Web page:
Here again, Wilson is helpful. In his book Future Men, he demonstrates (read it here) that masculine worship does not exclude women in the way that "feminine" worship excludes men. Men tend to stay away when women lead in the church, but women flourish when men take spiritual responsibility. And that's the key, I think. Masculine worship is that which leads men to understand, feel, and own the weight of their responsibility before God. It's not a men's club. It's not worship for men at the expense of women. It is worship that leads men to take responsibility for their own souls and for those God has put under their care. Turns out women like it when men take responsibility. Who knew?

So, how can you as a musician and liturgist best lead men to take spiritual responsibility? That's a better question to ask, I think. And a good way to process this is to think your way through the fruits of the Spirit. Remembering that all our assumptions about godliness are feminine, think through the fruits (Gal. 5:22-23) asking how each one can be reclaimed for men. Let's start with Joy.

Joy is vital to godliness, and is consistently joined to the worship imperative in Scripture: "Shout joyfully to the Lord all the earth. Serve the Lord with gladness; Come before Him with joyful singing" (Ps. 100:1-2);"Is anyone cheerful? He is to sing praises" (Jas. 5:13). Joy is an essential ingredient to true worship, and vital to a man's authority in the home and world. I mean, what woman wants to submit to and follow an unhappy husband? So you must lead your men in joy. But how?

Women (quite naturally) and effeminate men (quite unnaturally) take delight in relationships more than truth. Put that in a can with a little open tuning, shake it up, and out pours CCM. Godly men, however, delight first in objective principles that are bigger than and outside themselves. Scripture is full of such principles: truth, order, dominion, honor, self-sacrifice, judgment, law, fatherhood, citizenship, duty, truth, war, etc. These are just a few of the Scriptural themes men were made to delight in. Give your men such themes to confess, and make sure the musical accompaniment helps them to rejoice in them.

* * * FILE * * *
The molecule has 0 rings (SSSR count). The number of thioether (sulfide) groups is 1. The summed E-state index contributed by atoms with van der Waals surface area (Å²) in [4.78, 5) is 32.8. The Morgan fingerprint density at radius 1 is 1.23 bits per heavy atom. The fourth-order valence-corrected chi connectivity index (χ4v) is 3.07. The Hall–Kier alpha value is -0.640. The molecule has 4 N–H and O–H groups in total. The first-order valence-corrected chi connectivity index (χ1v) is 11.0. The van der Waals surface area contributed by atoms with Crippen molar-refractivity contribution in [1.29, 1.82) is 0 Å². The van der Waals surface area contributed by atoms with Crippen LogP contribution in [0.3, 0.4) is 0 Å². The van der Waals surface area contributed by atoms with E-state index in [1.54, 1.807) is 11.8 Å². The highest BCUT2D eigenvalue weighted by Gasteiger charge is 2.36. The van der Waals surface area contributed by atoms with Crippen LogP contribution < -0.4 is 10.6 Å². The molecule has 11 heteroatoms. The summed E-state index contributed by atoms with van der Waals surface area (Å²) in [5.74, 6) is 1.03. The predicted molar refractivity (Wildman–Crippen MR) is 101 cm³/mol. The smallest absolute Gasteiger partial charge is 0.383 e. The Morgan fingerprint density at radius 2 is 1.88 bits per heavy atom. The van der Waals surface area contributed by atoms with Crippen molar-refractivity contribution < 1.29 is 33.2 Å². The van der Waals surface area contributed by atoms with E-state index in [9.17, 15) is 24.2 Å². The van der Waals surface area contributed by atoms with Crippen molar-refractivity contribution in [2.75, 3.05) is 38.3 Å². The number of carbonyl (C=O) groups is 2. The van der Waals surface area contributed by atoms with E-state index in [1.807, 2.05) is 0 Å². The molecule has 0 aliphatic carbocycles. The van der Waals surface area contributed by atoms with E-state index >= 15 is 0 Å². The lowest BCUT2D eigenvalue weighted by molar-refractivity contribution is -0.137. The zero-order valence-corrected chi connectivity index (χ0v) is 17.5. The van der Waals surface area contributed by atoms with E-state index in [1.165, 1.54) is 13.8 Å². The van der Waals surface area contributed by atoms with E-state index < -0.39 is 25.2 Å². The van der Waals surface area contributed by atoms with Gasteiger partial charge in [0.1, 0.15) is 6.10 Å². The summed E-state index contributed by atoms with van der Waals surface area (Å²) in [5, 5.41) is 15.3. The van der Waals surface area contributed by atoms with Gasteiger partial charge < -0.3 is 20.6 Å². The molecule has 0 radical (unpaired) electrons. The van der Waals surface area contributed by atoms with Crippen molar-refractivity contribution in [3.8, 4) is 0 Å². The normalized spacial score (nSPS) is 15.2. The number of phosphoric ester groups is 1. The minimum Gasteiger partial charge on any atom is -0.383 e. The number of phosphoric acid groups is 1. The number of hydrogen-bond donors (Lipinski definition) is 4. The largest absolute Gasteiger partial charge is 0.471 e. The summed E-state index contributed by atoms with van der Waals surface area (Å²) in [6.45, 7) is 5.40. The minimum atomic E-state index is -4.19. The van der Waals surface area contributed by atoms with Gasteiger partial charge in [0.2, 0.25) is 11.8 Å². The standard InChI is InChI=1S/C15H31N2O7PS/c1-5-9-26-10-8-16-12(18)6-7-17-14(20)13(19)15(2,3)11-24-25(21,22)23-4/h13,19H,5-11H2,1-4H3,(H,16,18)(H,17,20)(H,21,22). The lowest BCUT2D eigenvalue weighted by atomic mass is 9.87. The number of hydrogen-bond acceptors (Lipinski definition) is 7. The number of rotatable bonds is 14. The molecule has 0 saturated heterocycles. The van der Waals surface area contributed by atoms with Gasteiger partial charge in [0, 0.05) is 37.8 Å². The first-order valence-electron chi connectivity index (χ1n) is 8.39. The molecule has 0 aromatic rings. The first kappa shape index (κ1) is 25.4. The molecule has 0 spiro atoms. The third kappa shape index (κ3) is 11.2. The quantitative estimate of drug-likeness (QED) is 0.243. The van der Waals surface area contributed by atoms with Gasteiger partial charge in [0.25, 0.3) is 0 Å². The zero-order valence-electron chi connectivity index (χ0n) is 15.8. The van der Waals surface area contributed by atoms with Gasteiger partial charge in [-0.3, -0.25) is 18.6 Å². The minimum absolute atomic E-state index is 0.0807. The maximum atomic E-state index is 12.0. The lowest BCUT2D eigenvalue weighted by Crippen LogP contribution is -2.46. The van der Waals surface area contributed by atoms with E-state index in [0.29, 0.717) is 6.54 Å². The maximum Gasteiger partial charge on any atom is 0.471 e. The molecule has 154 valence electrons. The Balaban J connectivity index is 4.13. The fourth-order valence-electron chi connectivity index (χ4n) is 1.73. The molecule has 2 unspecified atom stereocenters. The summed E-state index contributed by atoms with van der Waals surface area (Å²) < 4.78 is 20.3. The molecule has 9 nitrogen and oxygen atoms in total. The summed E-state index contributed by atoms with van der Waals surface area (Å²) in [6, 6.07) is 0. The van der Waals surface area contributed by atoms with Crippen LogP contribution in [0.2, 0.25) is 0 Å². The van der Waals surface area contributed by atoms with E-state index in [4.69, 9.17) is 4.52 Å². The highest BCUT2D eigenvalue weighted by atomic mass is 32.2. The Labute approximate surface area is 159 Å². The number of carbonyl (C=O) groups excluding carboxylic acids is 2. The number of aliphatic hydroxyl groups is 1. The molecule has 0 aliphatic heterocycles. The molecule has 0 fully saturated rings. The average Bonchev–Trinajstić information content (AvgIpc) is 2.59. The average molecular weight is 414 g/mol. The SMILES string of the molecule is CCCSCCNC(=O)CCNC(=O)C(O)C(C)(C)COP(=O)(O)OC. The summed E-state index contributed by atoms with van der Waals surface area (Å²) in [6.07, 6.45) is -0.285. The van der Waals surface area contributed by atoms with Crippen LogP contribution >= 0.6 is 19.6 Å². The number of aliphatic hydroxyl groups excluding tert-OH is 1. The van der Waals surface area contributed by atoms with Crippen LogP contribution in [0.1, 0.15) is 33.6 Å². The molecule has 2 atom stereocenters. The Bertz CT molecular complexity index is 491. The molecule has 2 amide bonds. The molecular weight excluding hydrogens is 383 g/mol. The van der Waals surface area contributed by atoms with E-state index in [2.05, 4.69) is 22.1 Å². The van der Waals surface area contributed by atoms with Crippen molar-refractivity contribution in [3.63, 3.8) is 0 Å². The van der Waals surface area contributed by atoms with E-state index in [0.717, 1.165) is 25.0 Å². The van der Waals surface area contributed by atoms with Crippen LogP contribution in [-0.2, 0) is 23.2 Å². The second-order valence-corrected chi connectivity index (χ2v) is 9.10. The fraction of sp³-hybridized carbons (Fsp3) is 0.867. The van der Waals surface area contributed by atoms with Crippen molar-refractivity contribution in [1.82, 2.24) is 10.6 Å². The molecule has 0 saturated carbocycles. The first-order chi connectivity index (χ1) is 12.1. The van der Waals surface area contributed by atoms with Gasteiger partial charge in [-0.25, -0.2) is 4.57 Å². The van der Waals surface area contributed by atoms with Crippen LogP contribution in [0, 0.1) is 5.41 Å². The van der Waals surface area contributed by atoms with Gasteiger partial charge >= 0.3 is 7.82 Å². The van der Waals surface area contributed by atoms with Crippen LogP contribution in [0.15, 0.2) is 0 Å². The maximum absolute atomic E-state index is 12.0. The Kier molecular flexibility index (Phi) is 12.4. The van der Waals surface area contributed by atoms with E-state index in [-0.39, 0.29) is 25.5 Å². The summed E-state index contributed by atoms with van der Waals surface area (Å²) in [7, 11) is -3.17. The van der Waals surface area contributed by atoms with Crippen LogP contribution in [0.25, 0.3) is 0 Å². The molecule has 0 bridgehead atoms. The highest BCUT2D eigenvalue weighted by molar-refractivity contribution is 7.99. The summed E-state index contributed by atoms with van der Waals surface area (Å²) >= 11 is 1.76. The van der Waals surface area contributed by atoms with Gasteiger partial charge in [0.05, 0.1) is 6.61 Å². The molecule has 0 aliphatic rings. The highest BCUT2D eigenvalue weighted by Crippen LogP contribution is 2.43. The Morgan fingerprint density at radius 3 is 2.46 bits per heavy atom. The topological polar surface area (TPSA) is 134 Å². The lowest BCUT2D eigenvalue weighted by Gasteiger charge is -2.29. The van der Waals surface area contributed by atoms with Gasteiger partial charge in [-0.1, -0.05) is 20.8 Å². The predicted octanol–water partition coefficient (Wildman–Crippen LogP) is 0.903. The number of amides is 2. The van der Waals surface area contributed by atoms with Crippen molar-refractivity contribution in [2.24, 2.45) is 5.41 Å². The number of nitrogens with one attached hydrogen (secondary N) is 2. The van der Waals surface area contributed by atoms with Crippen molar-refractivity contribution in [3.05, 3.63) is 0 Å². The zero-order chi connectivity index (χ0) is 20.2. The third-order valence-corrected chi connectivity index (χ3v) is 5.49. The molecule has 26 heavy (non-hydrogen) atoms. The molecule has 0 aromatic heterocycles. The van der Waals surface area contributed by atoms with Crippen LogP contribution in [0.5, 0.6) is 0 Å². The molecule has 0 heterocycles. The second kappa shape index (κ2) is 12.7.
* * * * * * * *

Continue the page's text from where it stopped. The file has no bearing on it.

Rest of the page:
Consider this: one of the most disarming things about "When the Man Comes Around,” Johnny Cash’s bold testament to the coming judgment, is that it's in C Major—the epitome of joy as far as keys are concerned. And you've heard how we sing the Ten Commandments at ClearNote—upbeat and in a major key. In other words, with joy! And it doesn’t get any more objective and non-lovey-dovey than the Ten Words, does it? Men and children love to sing our setting of the Law. And I think women love it because of that. My point is this: it's not enough to tremble under God's judgments. It’s not enough to feel threatened by the law (threatening is what heavy distortion and D minor do well, of course). We ought to tremble and we’re right to feel threatened, but it's not enough. We must ultimately teach our people to confess, with King David, that God's judgments and commands are "sweeter also than honey, and the drippings of the honeycomb" (Ps. 19:10), even as they humble us, and just because they do.

But we must use wisdom here! There is a time and a place for sorrow. There's a time and a place for the key of D minor distortion. There's time and place for 100+ decibels. And yes, there's a time and a place for subjective relationship (be sure and read my comment below Daniel's critique), and many other things that we understand to be feminine (remember there are an equal number of women present!). It's our job as shepherds to know the time and the place for all things.

In recovering masculine worship, the goal is not to scrupulously avoid all the feminine elements in music. Otherwise you will have stopped making it. Luther didn't call music the "handmaiden of theology" for nothing! What makes for a godly music is the same principle that makes for a godly home: that which is masculine is to lead and order that which is feminine.

I'm happy for us to keep talking this through. Such questions deserve many, many hours of attention. But I can tell you right now, there are no easy answers; no silver bullets. “In the image of God created he him; male and female created he them” (Gen. 1:27) And sounding the depths of this little mystery is going to keep you up nights.

Yours in Christ Jesus,



Jody, you're opening more questions than you answer, dear brother--as I'm sure you intended. :^) Suffice it to say that I'm struggling through this one, and while Isaac Watts interventions are wonderful, I think I've got a way to go in this. Should be fun.

Great stuff, Jody. Thanks.

It blows my mind that there aren't 50-60 comments on this post.

We're reluctant to concede that our Creator's bifurcating the sexes could have any meaningful application, I think.

Have you ever read a treatment of the doctrine of sanctification in which male and female godliness were treated separately? They look different.

Here's a few I know off hand: